What Factors Are Delaying Iraq’s Cabinet Completion?
Story Code : 801726
Abdul Mahdi, who was elected the head of the government as a result of a landslide consensus among the Shiite, Sunni, Kurdish, and other political forces, was aimed to lead the country out of the predicament of the post-ISIS period. However, after six months of his election, Abdel Mahdi remains in the first stage of the process, namely struggling to complete the cabinet.
Adel’s government gained the vote of confidence for 14 of the ministers on November 2018, but the posts of defense, education, judiciary, and interior have remained empty.
Over the past few months, many politicians from various political and ethnic groups have highlighted the need to close the cabinet formation case by choosing the remaining ministers.
The uncertainty has raised some questions. What are the obstacles ahead of choosing the new ministers? What is the outlook for the new government once the cabinet is completed?
Reasons behind the delay
Four factors appear to block the efforts towards filling the remaining posts.
1. The first and maybe the most fundamental factor tying the new PM’s hands in picking the new ministers is the divergent structure of the Iraqi political community, a problem characteristic of modern Iraq. The fact is that the active identity divisions over the past decades have stood base for many crises in the country, even civil war and massacres of civilians at the hand of government. In the post-Saddam and post-ISIS Iraq, the same divisions have reintroduced themselves, though in new shapes, blocking a grand agreement on the country’s major issues. The latest victim to this disunity is Abdul Mahdi.
2. Relatively deep disagreements inside political parties is another reason behind empty seats in the Adel Abel Mahdi’s cabinet. The Iraqi political community in particular and the public in general consider Abdul Mahdi the head of government advocated by Saerun Alliance and Reform and Reconstruction Coalition inside the parliament. This is while the two political blocs have transformed into main critics of the PM, as the remarks by the two blocs’ leaders suggest. Additionally, they unreasonably reject candidates of each other.
3. Formation of independent and non-state entities affecting the power and politics has been one of the main results ISIS emergence in 2014 brought to the Arab country. For the army to effectively fight the terrorist organization, Popular Mobilization Forces (PMF) were founded, making remarkable sacrifices in combating the self-proclaimed caliphate led by Abu Bakr Al-Baghdadi, ISIS’s ringleader. Gained considerable political legitimacy and position among the public for the anti-terror fight, these entities now rise as newcomers to the political stage. They, of course, resist being removed or ignored by other parties. Showing sensitivity about the power-sharing, these forces now block approval of the rival candidates for the four posts.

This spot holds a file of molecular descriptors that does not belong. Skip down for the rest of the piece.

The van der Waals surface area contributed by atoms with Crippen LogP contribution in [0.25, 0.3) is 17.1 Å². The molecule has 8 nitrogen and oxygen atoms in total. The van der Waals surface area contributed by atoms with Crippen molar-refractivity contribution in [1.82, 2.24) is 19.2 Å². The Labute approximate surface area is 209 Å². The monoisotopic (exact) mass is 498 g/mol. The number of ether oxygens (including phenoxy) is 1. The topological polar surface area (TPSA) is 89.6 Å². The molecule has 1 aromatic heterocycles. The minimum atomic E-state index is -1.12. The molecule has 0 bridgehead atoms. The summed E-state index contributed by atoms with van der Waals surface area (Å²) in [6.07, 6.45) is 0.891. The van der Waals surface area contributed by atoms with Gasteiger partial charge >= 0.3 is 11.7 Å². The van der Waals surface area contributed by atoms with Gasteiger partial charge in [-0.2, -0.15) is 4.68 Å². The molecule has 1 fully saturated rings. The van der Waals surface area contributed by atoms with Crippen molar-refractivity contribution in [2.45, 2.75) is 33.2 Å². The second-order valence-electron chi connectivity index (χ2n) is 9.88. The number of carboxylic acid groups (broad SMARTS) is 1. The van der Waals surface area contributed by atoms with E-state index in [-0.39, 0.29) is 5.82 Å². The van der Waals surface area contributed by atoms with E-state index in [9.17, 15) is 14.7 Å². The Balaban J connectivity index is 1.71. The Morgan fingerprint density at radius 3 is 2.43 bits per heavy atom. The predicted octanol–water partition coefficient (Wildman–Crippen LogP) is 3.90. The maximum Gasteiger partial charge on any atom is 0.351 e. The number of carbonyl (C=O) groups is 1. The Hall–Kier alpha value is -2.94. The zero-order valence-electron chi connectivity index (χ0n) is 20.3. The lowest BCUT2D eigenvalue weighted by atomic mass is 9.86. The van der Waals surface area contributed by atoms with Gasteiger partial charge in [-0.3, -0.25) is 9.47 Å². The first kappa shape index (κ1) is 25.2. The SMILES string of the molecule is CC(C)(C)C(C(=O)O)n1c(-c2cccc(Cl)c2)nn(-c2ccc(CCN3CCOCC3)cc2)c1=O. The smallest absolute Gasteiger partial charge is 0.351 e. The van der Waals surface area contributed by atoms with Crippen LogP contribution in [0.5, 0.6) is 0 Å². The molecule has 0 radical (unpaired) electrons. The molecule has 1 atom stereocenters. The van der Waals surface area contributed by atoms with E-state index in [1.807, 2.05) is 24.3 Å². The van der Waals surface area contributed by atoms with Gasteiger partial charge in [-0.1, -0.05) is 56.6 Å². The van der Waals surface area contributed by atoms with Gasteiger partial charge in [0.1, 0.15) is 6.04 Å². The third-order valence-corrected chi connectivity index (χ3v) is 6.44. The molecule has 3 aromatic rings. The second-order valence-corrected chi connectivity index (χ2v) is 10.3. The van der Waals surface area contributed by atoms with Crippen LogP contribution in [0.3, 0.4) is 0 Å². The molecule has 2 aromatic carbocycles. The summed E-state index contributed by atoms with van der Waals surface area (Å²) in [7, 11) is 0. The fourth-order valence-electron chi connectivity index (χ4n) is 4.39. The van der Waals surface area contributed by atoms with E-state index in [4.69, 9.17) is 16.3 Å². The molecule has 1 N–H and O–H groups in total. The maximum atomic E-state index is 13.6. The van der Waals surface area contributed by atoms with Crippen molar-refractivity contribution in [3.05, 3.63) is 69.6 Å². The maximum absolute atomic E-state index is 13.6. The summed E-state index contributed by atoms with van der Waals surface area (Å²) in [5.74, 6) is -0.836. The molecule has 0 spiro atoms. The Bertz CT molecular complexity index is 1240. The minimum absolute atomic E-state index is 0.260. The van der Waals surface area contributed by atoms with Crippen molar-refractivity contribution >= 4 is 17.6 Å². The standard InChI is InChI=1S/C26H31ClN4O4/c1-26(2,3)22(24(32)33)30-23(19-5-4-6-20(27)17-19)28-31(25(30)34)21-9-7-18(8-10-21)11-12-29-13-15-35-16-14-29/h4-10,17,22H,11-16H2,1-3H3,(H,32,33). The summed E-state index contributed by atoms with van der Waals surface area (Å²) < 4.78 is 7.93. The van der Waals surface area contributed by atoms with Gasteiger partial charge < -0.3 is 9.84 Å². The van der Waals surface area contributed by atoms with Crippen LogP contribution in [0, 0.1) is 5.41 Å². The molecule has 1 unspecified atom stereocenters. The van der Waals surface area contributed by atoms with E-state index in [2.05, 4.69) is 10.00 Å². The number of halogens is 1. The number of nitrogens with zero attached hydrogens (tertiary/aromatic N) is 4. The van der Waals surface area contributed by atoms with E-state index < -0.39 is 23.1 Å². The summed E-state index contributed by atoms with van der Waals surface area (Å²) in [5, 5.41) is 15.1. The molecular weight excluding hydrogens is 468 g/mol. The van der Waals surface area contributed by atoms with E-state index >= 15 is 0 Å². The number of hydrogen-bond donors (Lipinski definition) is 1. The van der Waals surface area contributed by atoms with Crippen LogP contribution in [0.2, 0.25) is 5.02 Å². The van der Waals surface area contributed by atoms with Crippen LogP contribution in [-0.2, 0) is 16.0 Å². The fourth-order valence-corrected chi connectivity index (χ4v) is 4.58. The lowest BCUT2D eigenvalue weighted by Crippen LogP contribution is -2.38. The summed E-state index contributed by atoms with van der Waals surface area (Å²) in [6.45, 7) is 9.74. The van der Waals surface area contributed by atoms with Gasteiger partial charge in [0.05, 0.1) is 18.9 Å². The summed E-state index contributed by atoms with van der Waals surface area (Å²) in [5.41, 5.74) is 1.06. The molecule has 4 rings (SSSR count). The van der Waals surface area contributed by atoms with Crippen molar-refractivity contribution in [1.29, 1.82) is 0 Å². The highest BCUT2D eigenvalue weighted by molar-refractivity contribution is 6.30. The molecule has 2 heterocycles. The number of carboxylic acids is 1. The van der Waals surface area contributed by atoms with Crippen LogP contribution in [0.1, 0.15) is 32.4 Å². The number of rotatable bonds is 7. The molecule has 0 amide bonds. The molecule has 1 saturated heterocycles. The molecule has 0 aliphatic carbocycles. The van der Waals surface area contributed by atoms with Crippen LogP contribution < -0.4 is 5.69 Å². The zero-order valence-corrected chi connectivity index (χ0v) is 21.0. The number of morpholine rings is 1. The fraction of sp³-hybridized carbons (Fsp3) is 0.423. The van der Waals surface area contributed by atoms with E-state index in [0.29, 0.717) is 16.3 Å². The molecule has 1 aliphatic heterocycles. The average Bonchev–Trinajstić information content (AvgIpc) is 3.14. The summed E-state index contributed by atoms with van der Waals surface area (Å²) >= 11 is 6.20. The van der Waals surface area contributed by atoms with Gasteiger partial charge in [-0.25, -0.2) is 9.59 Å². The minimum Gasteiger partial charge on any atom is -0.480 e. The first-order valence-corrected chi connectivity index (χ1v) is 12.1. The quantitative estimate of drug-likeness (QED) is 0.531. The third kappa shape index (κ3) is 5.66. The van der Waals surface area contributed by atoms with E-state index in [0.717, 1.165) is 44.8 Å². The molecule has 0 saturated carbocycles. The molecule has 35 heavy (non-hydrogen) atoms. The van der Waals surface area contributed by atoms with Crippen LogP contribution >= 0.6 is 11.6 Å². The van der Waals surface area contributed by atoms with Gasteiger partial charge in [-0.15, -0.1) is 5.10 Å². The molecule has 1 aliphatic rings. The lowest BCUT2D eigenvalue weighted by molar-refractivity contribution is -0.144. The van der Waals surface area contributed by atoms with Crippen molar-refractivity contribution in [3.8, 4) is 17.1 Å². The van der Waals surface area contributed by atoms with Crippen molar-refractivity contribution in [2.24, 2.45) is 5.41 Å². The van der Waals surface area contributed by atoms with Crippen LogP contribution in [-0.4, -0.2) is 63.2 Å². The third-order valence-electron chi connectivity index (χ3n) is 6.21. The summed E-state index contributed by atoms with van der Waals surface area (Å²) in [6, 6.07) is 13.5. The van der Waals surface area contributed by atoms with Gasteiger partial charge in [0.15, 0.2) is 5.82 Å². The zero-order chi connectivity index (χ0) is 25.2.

4. The fourth reason undermining Abdul Mahdi’s efforts and the government is the impairment of charismatic politicians who after 2003 played a crucial role in the difficult transition period. Nouri al-Maliki, Ibrahim al-Jaafari, Ammar al-Hakim among the Shiites, Ayad Alawi, Osama al-Nujaifi, Salim al-Jabouri among the Sunnis, and Jalal Talabani and Masoud Barzani among the Kurds have been charismatic figures who over the past years lead the country through various crises by their personal compromises. But in the new conditions, they are absent from top posts or they cannot do much using their charisma.
The outlook for Abdul Mahdi’s government
Despite the four factors, it seems that the Iraqi politicians now agree that continuation of the current standoff will never serve the Iraqi interests, leading them to an agreement. The failure to complete the cabinet, on the one hand, will cut the popular trust in the government and the political alliances and on the other hand will cut the government’s power to make policies for home and foreign affairs. In fact, the ministries need stable management, something lacked under the shadow of acting managers. There is no escape from work to speed up the government efforts to improve the living conditions.
At home, the public develop largely increasing expectations for development in reconstruction, agriculture, welfare, and education. Meeting these expectations takes a full cabinet and extensive work.
In the foreign policy, some regional and international actors dislike a united and powerful Iraq as they find it detrimental to their interests. They fuel the inter-Iraqi tensions to see country rocked by the crisis, weakened, and devoid of independent will to push towards its own ambitions and goals. So, to build strong diplomacy and foreign policy, the Iraqi political parties need to unite their positions on the cabinet formation. Only if the parties make it to the consensus the government of Abdul Mahdi can successfully meet the people’s expectations in the coming three years.